FOR MOST OF US, the growing evidence that the efficacy of COVID vaccines is declining over time should be a cause of worry. For the drug companies that have spent billions of dollars developing them, it’s a once-in-a-lifetime opportunity.
Recent studies on vaccine effectiveness have led to a run of orders for boosters in recent weeks. The US will start distributing extra shots beginning Sept. 20, and expects to roll out about 100 million doses in the coming months. Shortening the window before a third dose from eight to as little as five months was being discussed, President Joe Biden said last week. The UK last week ordered 35 million more doses of the Pfizer, Inc. vaccine to supplement earlier shots. In Israel, anyone over 30 is already eligible for a booster.
That’s quite a shift for the traditional vaccine business model. Despite being distributed to, in many cases, almost every person on the planet, inoculations have traditionally been an unprofitable backwater for the pharmaceutical industry.
Treatments that take years and billions of dollars to develop are bought in vast volumes by governments with a keen eye on price, and are often effective for life after a single dose. That model of extraordinarily high startup costs, thin margins, and minimal repeat business doesn’t represent an attractive way for companies to allocate capital. For decades, there have been concerns that the R&D pipeline for new vaccines is drying up. If it weren’t for the regular recruitment of new customers when children are born and start their usual round of shots, this part of the industry would be even more moribund than it already is.
The rush of orders for booster shots represents a break with that model.
Traumatized by the biggest pandemic in a century, rich countries are preparing to pay handsomely year after year to stay protected. With chances that most of the world’s 7.7 billion population will eventually receive annual shots of a drug that retails for between $2 and $20, the COVID industry is already likely to be vastly larger than the $6.5 billion-a-year influenza business. Just look at the array of companies that lined up to push their drugs through clinical trials — a stunning contrast in an industry that had settled into a cozy oligopoly between GlaxoSmithKline Plc, Sanofi, Merck & Co. and Pfizer, after rivals pulled back to more profitable lines of work.
That sounds like good news, but it isn’t. After all, the available capacity of vaccine manufacturers is still limited, and any production lines used to run off booster shots for rich countries won’t be making first doses for less affluent populations.
Companies with experience getting vaccine licenses are expected to have enough capacity next year to produce about 18.5 billion shots, according to a UNICEF database. That may just be sufficient to inoculate the countries and age groups that missed out this year and provide some additional boosters. If every rich country is going to repeat their round of vaccinations every five months, though, supply will get tight again.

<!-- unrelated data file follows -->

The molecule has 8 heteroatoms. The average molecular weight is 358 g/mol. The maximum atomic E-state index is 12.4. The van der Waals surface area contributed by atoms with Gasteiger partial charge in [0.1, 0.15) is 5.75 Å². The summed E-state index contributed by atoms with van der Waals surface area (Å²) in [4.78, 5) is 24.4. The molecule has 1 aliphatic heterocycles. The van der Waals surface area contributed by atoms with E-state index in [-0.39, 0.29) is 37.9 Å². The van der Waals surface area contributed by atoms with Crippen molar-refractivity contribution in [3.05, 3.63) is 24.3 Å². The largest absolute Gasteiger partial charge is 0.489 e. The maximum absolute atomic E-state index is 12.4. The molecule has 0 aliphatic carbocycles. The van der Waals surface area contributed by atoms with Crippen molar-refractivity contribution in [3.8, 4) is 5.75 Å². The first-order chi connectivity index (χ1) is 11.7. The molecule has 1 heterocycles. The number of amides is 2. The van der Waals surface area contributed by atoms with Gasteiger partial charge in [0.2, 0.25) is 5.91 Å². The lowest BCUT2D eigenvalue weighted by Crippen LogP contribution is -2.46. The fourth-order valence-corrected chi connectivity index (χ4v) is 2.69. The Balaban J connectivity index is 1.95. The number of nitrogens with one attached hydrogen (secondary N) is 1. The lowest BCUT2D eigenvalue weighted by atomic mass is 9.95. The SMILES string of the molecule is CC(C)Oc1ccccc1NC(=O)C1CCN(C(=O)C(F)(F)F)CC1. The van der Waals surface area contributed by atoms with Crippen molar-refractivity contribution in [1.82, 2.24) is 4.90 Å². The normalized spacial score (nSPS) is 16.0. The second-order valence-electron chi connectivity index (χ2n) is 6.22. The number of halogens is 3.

As we’ve learned with Delta, COVID-19 has a remarkable ability to cook up fresh variants in the places where it’s allowed to spread unchecked. Allowing less affluent regions of the world to continue without first-dose coverage should be a moral affront in itself, but the risk of new strains emerging means it fails the most basic test of self-interest for rich countries, too. That’s particularly the case when existing vaccines’ efficacy against serious disease appears to hold up pretty well, even as their ability to prevent milder symptomatic infections goes down over time. We risk heading into a world where the rich hog the planet’s limited vaccine supply without even getting much of a health benefit from it.
A better way to think about the problem would be to admit that vaccines aren’t consumer products: They’re infrastructure. As a business, they don’t make a great deal of sense, and even COVID shots will eventually fade into the background next to more profitable cancer and heart disease medications. As a public good, however, they’re superlative. By stepping back from a deeper involvement in the development and distribution of new shots, governments have left the world with a higher burden of disease than it would otherwise have — not just in the case of COVID, but with other under-vaccinated conditions such as dengue and Lyme disease.
Some 18 months into this crisis, we are still fundamentally failing to treat coronavirus as the global problem it is, despite trillions of public and private money spent. Regarding vaccines as just another branch of a pharmaceutical industry that’s been shying away from developing them for decades leaves their miraculous scientific potential hobbled by a broken business model. If this pandemic transforms anything, it ought at least to change that.